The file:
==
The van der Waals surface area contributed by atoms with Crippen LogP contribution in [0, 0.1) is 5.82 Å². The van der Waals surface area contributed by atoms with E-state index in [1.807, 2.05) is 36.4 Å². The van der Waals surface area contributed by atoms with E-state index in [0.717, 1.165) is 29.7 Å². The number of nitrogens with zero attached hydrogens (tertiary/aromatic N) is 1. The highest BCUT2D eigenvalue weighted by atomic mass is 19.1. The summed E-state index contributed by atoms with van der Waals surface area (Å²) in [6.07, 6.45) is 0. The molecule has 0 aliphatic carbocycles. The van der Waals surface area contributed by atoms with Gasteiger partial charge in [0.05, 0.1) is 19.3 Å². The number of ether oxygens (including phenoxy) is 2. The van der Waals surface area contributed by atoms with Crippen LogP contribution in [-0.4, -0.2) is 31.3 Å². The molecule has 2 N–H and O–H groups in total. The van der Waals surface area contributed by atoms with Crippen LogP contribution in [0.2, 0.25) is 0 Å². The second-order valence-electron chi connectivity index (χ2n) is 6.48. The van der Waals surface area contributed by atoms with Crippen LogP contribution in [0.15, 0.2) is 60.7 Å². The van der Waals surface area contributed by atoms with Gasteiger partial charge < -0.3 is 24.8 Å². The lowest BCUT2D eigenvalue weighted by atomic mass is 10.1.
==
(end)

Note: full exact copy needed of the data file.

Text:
The van der Waals surface area contributed by atoms with Crippen LogP contribution in [0, 0.1) is 5.82 Å². The van der Waals surface area contributed by atoms with E-state index in [1.807, 2.05) is 36.4 Å². The van der Waals surface area contributed by atoms with E-state index in [0.717, 1.165) is 29.7 Å². The number of nitrogens with zero attached hydrogens (tertiary/aromatic N) is 1. The highest BCUT2D eigenvalue weighted by atomic mass is 19.1. The summed E-state index contributed by atoms with van der Waals surface area (Å²) in [6.07, 6.45) is 0. The molecule has 0 aliphatic carbocycles. The van der Waals surface area contributed by atoms with Gasteiger partial charge in [0.05, 0.1) is 19.3 Å². The number of ether oxygens (including phenoxy) is 2. The van der Waals surface area contributed by atoms with Crippen LogP contribution in [-0.4, -0.2) is 31.3 Å². The molecule has 2 N–H and O–H groups in total. The van der Waals surface area contributed by atoms with Crippen LogP contribution in [0.2, 0.25) is 0 Å². The second-order valence-electron chi connectivity index (χ2n) is 6.48. The van der Waals surface area contributed by atoms with Crippen LogP contribution in [0.15, 0.2) is 60.7 Å². The van der Waals surface area contributed by atoms with Gasteiger partial charge < -0.3 is 24.8 Å². The lowest BCUT2D eigenvalue weighted by atomic mass is 10.1.